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Using a mobile phone while driving

  bumpkin 15:59 20 Sep 2015
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Something I was informed was illegal like speeding or not wearing a seat belt or not having proper child restraints. So it should be in my opinion but little or nothing seems to be done about it, I have seen the police using them whilst driving and I don't mean their radios. Speeding or not wearing a seat belt or inadvertenly straying into a bus lane then full the wrath of the law will descend upon you. Phoning, texting or playing games on a mobile and nobody gives a toss.

  bremner 16:10 20 Sep 2015

In my area there has been a summer long police operation targeting speeding, no seat belt and mobile phone usage on the M5, and three main A roads leading into Devon and Cornwall. The results have been well publicised with many drivers being reported.

  wee eddie 16:20 20 Sep 2015

Just because you see another breaking the law of the land, that is no excuse for doing it yourself.

Anything that distracts you from the task in hand, in this case driving, is a rash decision and if you are the driver of a car, potentially lethal.

  bumpkin 16:39 20 Sep 2015

Just because you see another breaking the law of the land, that is no excuse for doing it yourself.

I did not say that I do it myself as I certainly don't.

  spuds 16:48 20 Sep 2015

Like bremner I suppose, our local constabulary plus other agencies often have 'operation' going, with the end results usually published in the local press.

Does it make much difference, I would suggest not in the slightest, because drivers (in my opinion) regard it a right to answer or use a mobile phone.

Near where I live, there are a number of major roads leading onto motorway systems, and without doubt, it isn't very long to spot someone on a mobile telephone entering these systems. I would image the conversation is similar to that used on bus transport, when someone as to inform someone else of their immediate location!.

  oresome 17:24 20 Sep 2015

I must admit from observation that the mobile phone law seems to be largely ignored and when I see large commercial vehicles wandering in and out of the hard shoulder on the motorway the driver is invariably preoccupied with a handheld device.

Not that I think a hands free device is the answer. The drivers concentration is still diverted from driving the vehicle.

  Forum Editor 18:24 20 Sep 2015

In the past I have used my car's hands free phone technology extensively, but about three months ago I called a halt. I had a nasty moment when I narrowly missed colliding with a farm gate whilst driving into an entrance on a private roadway and looking at my car's screen at the same time. I was only doing about five miles an hour, but car and gate would both have been damaged.

It brought home to me how easy it is to be distracted - had I been going much faster and on a road the consequences might have been very much different.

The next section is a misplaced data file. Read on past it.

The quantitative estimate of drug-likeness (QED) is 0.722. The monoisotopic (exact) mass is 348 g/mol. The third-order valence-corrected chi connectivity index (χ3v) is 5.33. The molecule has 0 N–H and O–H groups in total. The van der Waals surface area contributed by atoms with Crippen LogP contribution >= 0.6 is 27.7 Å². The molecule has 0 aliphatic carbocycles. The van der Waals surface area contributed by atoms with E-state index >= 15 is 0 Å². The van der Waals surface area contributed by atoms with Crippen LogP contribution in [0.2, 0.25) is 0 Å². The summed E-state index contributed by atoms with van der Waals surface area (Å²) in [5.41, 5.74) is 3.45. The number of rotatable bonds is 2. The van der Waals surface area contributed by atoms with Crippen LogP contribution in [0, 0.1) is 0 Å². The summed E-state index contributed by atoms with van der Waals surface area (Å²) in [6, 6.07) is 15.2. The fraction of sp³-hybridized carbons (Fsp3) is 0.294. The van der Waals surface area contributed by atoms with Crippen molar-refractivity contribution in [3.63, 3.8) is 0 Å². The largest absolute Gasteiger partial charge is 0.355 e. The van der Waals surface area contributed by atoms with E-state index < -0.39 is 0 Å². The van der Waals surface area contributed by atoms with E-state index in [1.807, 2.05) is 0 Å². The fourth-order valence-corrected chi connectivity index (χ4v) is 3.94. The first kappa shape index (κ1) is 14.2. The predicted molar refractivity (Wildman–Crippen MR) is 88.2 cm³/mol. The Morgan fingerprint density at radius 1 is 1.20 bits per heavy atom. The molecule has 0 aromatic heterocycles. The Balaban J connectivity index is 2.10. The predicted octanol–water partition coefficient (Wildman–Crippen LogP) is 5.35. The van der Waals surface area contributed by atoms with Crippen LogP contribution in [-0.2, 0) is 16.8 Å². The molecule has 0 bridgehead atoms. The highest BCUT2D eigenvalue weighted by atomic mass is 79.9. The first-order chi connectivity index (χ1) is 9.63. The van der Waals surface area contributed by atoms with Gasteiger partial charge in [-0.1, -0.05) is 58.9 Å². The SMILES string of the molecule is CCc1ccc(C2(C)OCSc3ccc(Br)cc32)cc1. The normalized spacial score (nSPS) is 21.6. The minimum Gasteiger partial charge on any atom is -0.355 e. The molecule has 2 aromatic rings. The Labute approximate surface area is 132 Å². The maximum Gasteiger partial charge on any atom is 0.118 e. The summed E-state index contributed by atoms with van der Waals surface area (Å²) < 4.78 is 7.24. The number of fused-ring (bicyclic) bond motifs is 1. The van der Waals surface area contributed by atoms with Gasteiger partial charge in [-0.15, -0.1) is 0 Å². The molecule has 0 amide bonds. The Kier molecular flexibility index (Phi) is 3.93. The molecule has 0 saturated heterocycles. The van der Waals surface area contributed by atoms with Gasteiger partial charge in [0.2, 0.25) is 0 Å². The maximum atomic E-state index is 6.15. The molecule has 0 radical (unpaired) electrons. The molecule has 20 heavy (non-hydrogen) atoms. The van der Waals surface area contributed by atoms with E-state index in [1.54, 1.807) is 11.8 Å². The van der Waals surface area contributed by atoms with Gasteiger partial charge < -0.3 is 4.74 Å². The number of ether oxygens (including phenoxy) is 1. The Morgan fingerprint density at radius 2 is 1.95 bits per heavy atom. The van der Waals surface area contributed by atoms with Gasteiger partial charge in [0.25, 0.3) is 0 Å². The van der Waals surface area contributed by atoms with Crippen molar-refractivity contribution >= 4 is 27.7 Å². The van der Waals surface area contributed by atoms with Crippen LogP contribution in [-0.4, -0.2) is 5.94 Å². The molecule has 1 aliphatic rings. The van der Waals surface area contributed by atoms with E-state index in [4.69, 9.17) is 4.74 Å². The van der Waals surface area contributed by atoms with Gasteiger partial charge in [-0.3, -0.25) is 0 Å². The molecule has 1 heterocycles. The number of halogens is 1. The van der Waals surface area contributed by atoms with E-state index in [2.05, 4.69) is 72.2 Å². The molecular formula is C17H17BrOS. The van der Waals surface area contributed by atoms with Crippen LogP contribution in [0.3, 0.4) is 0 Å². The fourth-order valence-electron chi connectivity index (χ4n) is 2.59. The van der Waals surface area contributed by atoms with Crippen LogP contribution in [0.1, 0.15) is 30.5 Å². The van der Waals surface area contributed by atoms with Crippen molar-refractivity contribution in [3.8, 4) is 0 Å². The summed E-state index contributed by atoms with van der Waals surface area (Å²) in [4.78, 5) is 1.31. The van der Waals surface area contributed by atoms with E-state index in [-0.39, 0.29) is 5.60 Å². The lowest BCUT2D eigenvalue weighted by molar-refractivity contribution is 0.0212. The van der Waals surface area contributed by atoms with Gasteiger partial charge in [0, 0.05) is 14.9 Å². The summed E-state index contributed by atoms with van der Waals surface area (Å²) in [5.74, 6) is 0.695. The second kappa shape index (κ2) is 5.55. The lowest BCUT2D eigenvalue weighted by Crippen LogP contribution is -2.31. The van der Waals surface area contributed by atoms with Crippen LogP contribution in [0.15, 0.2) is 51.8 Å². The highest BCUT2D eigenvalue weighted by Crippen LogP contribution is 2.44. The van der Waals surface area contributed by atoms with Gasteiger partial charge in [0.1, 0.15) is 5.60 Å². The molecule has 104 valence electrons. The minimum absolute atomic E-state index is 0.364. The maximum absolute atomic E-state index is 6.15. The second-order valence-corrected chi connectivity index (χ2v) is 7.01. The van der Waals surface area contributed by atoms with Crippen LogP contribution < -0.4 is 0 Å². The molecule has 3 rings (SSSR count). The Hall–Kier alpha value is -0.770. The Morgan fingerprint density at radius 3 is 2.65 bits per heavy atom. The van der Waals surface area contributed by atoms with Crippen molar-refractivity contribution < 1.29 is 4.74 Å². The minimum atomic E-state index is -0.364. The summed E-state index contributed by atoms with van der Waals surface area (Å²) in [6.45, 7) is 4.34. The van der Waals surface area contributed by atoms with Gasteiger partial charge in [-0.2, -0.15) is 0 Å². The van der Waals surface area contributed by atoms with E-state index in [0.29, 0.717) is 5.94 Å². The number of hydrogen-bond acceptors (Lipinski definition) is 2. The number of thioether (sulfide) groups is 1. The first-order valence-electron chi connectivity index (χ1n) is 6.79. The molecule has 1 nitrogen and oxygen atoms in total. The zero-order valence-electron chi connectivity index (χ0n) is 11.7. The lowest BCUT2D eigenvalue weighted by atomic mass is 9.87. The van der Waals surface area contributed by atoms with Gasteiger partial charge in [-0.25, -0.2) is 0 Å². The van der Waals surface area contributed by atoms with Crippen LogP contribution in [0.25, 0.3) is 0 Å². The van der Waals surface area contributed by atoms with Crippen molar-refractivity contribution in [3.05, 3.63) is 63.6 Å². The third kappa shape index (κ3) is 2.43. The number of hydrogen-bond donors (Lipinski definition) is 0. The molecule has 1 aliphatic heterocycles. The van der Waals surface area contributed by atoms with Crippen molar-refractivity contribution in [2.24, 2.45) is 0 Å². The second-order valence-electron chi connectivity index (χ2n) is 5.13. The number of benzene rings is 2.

I decided that no call is so urgent that I have to take or make it whilst driving, so now everyone gets a message to say that I'm driving, and will call back. It has been a liberating experience - I feel far more relaxed at the wheel.

  Gordon Freeman 18:53 20 Sep 2015

'I decided that no call is so urgent that I have to take or make it whilst driving'

Absolutely true, yet others seem obsessed with being contactable all the time. Maybe it gives some people a sense of 'importance'.

  bumpkin 19:04 20 Sep 2015

FE, you made the correct decision but only after a near accident. What does it take to educate others that have not had that "wake up call" and continue to do so until it happens to them or even worse a real accident, I consider it far more dangerous than a few miles over the speed limit if road conditions are safe and not wearing a seat belt where the harm is done to yourself due to your own stupidity. I think the law on this should be strictly enforced as the remote chance of being caught and fined a pittance is no detterent.

  Forum Editor 19:05 20 Sep 2015

Gordon Freeman

It's responding to pressure that we create ourselves.

We now live in a society that is very largely run by computers - it could no longer function as it does without them. Mobile telephony and email have combined to ensure that by and large most of us are theoretically contactable all of the time, and there's a subtle but very real pressure to answer that phone, and respond to that email as rapidly as possible.

Before all this, whether you answered a letter today or tomorrow did not make a great deal of difference, but now, if you don't pick up, or don't reply to an email on the same day (sometimes within an hour or so) there can be stress created for both the parties involved.

It's the way things are - by nature we are curious, and we want to know who's calling. If it's someone we know we wonder what they're calling about, and we itch to find out.

It takes a real effort of willpower to break into this circle and say 'stop, I am not going to take that call right now', at least it did for me.

Perhaps there should be an organisation for people like me, so I can go to meetings and say 'My name is Peter, and I am a telephony junkie'.

  bumpkin 19:17 20 Sep 2015

No therapy needed £50 bunus to every copper for each nicking, 9 penalty points for first offence. I jest of course but it is quite a serious road safety issue which nothing much appears to be done about.

This thread is now locked and can not be replied to.

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